Normalization of finance, banking, insurance and other business proceedings for the hemp industries: American hemp farmers, manufacturers and entrepreneurs face barriers to market entry not experienced by other agricultural and production industries, such as inability to access financing and insurance, and reluctance from major banking institutions to work with hemp businesses. Confirmation of the federal legality of hemp would ease cooperation between hemp businesses and the financial sector, and provide farmers with access to crop insurance, thereby spurring growth of the hemp industries and boosting the U.S. domestic economy, particularly in rural areas.
Advance research opportunities: Despite the definition of hemp asserted by the Farm Bill, and the consumer demand for hemp-derived cannabidiol (CBD) products for pets and animals, the American Veterinary Medical Association issued a guidance in January titled “Cannabis and What Veterinarians Need to Know,” that references misinformation from DEA’s Clarification of the New Drug Code (7350) for Marijuana Extract. The DEA’s statement reports that hemp is only exempted parts of the plant from the genus Cannabis, and fails to acknowledge that hemp is a distinct non-intoxicating variety of Cannabis, misinforming groups such as the American Veterinary Medical Association and others. Passage of S. 2667 will affirm the uses of hemp products, which are non-intoxicating, and open the door to research opportunities in the sector of CBD and animal product applications, and beyond.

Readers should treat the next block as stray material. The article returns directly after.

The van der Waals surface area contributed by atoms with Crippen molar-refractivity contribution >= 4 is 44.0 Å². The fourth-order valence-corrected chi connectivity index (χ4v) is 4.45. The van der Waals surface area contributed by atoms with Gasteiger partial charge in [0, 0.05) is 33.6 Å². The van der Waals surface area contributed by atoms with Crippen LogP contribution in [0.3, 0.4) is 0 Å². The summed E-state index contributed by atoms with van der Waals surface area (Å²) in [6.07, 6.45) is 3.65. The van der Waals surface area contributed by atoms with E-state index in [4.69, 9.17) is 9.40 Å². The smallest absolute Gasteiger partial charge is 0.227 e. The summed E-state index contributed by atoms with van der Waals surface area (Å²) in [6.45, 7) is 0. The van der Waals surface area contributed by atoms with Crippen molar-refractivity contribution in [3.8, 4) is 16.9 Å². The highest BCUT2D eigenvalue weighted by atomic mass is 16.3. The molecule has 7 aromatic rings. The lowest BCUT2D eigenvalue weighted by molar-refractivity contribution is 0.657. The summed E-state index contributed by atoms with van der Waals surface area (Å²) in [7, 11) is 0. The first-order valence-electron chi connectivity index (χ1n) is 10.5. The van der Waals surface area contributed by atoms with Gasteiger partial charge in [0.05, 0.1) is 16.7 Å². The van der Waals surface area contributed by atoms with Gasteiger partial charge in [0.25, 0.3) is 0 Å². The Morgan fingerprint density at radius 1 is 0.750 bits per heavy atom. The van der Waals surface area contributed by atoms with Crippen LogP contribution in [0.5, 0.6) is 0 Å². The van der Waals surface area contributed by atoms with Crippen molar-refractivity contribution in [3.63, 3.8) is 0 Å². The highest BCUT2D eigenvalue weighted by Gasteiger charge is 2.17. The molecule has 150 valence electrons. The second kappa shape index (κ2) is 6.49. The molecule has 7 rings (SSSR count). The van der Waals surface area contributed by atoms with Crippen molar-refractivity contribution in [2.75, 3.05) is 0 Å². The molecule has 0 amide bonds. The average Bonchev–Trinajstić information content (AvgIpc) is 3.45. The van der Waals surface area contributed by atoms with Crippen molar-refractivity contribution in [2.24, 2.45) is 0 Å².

Ensure access to public water rights for hemp farmers The Bureau of Reclamation prohibits the use of federally-controlled water to be used for irrigation of industrial hemp crops, as long as the crop’s legal status remains conflated with marihuana under the Controlled Substances Act. Water rights in the Western U.S. have been denied to certain Farm Bill compliant hemp farmers. In response, U.S. Senators Michael Bennet (D-CO), Steve Daines (R-MT), Jon Tester (D-MT), Cory Gardner (R-CO), Ron Wyden (D-OR), and Jeff Merkley (D-OR), introduced bipartisan legislation in July of 2017, known as The Industrial Hemp Water Rights Act, to allow farmers across the West to use the water they own through private water rights to grow industrial hemp in legal hemp states. Passage of the Hemp Farming Act of 2018 will also resolve this issue by restoring hemp as U.S. agricultural commodity.
Protect the variety of hemp-derived products per a “Whole Plant” definition of hemp: The Hemp Farming Act of 2018 asserts a botanical definition of hemp that rightfully encompasses the “whole plant,” as well as extracts derived from hemp. This language protects the legality of production and consumption of the diverse array of hemp derived products, including hemp extracts such as cannabidiol or CBD—a hemp product that is recently the subject of DEA scrutiny per the administration’s 2016 attempt to regulate CBD products as “marihuana extracts” (2). Federal adoption of a “whole plant” legal definition of hemp will further validate the legitimacy of hemp products as non-drug commodities, thus strengthening confidence among consumers and catalyzing the expansion of the U.S. hemp market.